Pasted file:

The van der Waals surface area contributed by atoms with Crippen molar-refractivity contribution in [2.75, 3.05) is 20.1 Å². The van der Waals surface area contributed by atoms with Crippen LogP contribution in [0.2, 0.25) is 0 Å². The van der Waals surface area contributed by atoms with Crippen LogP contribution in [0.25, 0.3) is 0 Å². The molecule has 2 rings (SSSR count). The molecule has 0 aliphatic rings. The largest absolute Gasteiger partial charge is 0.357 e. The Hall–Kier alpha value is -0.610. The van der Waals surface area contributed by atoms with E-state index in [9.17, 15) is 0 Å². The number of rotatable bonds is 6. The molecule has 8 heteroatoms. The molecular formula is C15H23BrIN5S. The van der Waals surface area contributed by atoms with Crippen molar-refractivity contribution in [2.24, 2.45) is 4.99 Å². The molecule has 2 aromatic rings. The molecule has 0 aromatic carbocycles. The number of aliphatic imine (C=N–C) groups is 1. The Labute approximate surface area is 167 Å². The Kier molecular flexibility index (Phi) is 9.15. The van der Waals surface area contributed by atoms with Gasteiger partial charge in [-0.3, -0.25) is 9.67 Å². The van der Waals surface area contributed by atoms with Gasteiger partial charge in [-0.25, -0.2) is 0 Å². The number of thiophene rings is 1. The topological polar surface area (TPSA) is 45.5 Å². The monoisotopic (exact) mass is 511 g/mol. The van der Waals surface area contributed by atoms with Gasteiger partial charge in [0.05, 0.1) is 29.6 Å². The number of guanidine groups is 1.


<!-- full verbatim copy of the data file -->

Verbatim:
The van der Waals surface area contributed by atoms with Crippen molar-refractivity contribution in [2.75, 3.05) is 20.1 Å². The van der Waals surface area contributed by atoms with Crippen LogP contribution in [0.2, 0.25) is 0 Å². The van der Waals surface area contributed by atoms with Crippen LogP contribution in [0.25, 0.3) is 0 Å². The molecule has 2 rings (SSSR count). The molecule has 0 aliphatic rings. The largest absolute Gasteiger partial charge is 0.357 e. The Hall–Kier alpha value is -0.610. The van der Waals surface area contributed by atoms with E-state index in [9.17, 15) is 0 Å². The number of rotatable bonds is 6. The molecule has 8 heteroatoms. The molecular formula is C15H23BrIN5S. The van der Waals surface area contributed by atoms with Crippen molar-refractivity contribution in [2.24, 2.45) is 4.99 Å². The molecule has 2 aromatic rings. The molecule has 0 aromatic carbocycles. The number of aliphatic imine (C=N–C) groups is 1. The Labute approximate surface area is 167 Å². The Kier molecular flexibility index (Phi) is 9.15. The van der Waals surface area contributed by atoms with Gasteiger partial charge in [-0.3, -0.25) is 9.67 Å². The van der Waals surface area contributed by atoms with Gasteiger partial charge in [-0.25, -0.2) is 0 Å². The number of thiophene rings is 1. The topological polar surface area (TPSA) is 45.5 Å². The monoisotopic (exact) mass is 511 g/mol. The van der Waals surface area contributed by atoms with Gasteiger partial charge in [0.05, 0.1) is 29.6 Å². The number of guanidine groups is 1.